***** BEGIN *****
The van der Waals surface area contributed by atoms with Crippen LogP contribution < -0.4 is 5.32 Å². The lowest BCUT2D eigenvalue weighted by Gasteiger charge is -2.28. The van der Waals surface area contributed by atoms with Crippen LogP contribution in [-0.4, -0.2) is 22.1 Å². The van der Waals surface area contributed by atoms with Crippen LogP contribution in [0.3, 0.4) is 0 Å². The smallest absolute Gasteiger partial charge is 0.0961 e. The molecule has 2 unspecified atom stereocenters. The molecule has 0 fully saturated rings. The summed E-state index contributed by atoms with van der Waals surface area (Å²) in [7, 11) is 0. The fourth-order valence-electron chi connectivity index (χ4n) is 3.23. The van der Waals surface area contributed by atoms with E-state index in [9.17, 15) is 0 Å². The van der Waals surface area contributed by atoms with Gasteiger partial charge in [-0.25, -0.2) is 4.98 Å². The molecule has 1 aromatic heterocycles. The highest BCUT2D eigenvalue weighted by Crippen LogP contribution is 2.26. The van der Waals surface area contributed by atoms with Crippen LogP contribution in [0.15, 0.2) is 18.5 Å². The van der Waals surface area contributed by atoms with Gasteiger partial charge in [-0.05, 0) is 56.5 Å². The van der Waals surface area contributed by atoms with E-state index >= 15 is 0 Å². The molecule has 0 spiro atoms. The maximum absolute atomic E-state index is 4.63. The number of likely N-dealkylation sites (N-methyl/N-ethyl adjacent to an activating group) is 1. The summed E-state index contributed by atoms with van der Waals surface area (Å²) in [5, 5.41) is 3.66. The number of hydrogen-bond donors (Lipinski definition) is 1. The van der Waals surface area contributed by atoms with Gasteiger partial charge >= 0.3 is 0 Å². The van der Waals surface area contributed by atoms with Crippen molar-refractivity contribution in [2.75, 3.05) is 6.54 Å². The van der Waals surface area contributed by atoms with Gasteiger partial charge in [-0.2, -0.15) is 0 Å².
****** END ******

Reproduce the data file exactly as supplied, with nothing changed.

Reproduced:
The van der Waals surface area contributed by atoms with Crippen LogP contribution < -0.4 is 5.32 Å². The lowest BCUT2D eigenvalue weighted by Gasteiger charge is -2.28. The van der Waals surface area contributed by atoms with Crippen LogP contribution in [-0.4, -0.2) is 22.1 Å². The van der Waals surface area contributed by atoms with Crippen LogP contribution in [0.3, 0.4) is 0 Å². The smallest absolute Gasteiger partial charge is 0.0961 e. The molecule has 2 unspecified atom stereocenters. The molecule has 0 fully saturated rings. The summed E-state index contributed by atoms with van der Waals surface area (Å²) in [7, 11) is 0. The fourth-order valence-electron chi connectivity index (χ4n) is 3.23. The van der Waals surface area contributed by atoms with E-state index in [9.17, 15) is 0 Å². The van der Waals surface area contributed by atoms with Gasteiger partial charge in [-0.25, -0.2) is 4.98 Å². The molecule has 1 aromatic heterocycles. The highest BCUT2D eigenvalue weighted by Crippen LogP contribution is 2.26. The van der Waals surface area contributed by atoms with Crippen LogP contribution in [0.15, 0.2) is 18.5 Å². The van der Waals surface area contributed by atoms with Gasteiger partial charge in [-0.05, 0) is 56.5 Å². The van der Waals surface area contributed by atoms with E-state index >= 15 is 0 Å². The molecule has 0 spiro atoms. The maximum absolute atomic E-state index is 4.63. The number of likely N-dealkylation sites (N-methyl/N-ethyl adjacent to an activating group) is 1. The summed E-state index contributed by atoms with van der Waals surface area (Å²) in [5, 5.41) is 3.66. The number of hydrogen-bond donors (Lipinski definition) is 1. The van der Waals surface area contributed by atoms with Gasteiger partial charge >= 0.3 is 0 Å². The van der Waals surface area contributed by atoms with Crippen molar-refractivity contribution in [2.75, 3.05) is 6.54 Å². The van der Waals surface area contributed by atoms with Gasteiger partial charge in [-0.2, -0.15) is 0 Å².